This can help you avoid eating too much during meals or turning to junk and processed foods when you’re hungry between meals.

The approach depends on your situation. For example, if you find yourself getting hungry between lunch and dinner, you might want to spread your meals out from three to four, including a snack. 

You could even go up to five or six smaller meals, depending on how hungry you are and how much it bothers you. 

Remember, your total calories for the day should stay the same; you’re just breaking them up into smaller, more frequent snacks based on your hunger levels between main meals.

Another strategy could be to drink something before your meals to help curb your hunger so you don’t overeat. 

Managing your hunger should be a key part of your meal planning, depending on how often you get hungry and how it impacts you emotionally.

Dont neglect Physical Activity

Even though you can lose weight by eating fewer calories, what we really want is healthy weight loss, not just seeing a lower number on the scale.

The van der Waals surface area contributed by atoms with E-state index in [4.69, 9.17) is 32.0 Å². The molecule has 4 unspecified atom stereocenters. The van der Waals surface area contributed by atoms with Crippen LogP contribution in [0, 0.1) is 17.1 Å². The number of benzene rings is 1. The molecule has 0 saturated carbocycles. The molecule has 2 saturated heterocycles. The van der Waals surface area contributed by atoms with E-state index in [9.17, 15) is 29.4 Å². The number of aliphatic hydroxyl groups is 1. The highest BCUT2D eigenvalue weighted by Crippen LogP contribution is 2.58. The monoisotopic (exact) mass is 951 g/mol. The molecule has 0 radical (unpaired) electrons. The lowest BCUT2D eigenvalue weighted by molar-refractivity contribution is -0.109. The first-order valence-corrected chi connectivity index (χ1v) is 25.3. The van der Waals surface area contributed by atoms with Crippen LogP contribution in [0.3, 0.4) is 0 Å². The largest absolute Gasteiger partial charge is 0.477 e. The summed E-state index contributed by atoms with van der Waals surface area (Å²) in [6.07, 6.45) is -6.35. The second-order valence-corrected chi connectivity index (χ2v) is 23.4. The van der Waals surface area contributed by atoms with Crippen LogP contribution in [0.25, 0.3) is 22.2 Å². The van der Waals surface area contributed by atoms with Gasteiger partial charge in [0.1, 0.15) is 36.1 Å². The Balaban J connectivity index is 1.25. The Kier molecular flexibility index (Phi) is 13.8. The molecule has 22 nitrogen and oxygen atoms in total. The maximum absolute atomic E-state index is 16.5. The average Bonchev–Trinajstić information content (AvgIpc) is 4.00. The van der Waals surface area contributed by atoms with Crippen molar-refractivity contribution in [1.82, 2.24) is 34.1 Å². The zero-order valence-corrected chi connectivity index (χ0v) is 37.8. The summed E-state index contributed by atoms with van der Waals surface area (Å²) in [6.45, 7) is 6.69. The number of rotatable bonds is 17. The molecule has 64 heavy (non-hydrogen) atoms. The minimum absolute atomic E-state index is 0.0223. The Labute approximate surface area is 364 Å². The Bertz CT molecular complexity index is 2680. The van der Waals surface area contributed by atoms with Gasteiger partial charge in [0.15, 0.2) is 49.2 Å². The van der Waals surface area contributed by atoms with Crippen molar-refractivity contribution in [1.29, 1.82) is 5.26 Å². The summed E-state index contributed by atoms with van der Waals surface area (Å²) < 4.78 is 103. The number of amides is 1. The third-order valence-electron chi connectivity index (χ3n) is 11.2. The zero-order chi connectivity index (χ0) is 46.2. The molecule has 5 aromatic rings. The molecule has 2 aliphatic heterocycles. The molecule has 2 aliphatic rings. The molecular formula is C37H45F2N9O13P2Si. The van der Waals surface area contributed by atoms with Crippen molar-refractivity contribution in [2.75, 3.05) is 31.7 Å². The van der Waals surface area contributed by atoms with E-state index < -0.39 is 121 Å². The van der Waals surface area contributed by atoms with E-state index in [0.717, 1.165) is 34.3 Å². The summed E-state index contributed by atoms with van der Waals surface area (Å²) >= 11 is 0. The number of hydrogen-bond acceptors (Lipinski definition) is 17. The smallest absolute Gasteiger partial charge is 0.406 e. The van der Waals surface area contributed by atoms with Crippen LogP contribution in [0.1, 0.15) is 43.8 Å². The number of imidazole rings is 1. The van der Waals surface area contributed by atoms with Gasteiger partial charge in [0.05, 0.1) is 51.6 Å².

Your body weight includes muscles, organs, fat, bones, and water. Our goal is to lose the extra fat you’ve built up over time and gain lean muscle. This is the healthiest way to lose weight.

To achieve this, you need some kind of exercise routine. This could be going to the gym, working out at home, cycling, jogging, swimming, etc. It should include both cardio and resistance training.

So, plan your meals with your physical activities in mind. You might need to adjust your meals based on your exercise routine, especially if it’s intense, to have something before or after your workout.

Also Read: What Not To Do When Exercising For Weight Loss


No, it doesn’t matter how many meals you eat each day for weight loss. 

What’s more important is knowing your calorie deficit number and making sure you stay within that range. How you manage that fits entirely with your lifestyle.

Plan your meal times and frequency in a way that works for you and doesn’t feel like a chore.

This post may contain affiliate links which means I may receive a commission for purchases made through links at no extra cost to you. See my disclosure policy for more information.

Rahul is a professional nutritionist certified by the International Sports Sciences Association (ISSA) and a personal trainer certified through the American Council of Exercise (ACE). He has a special interest in the science of nutrition and how it can impact the body.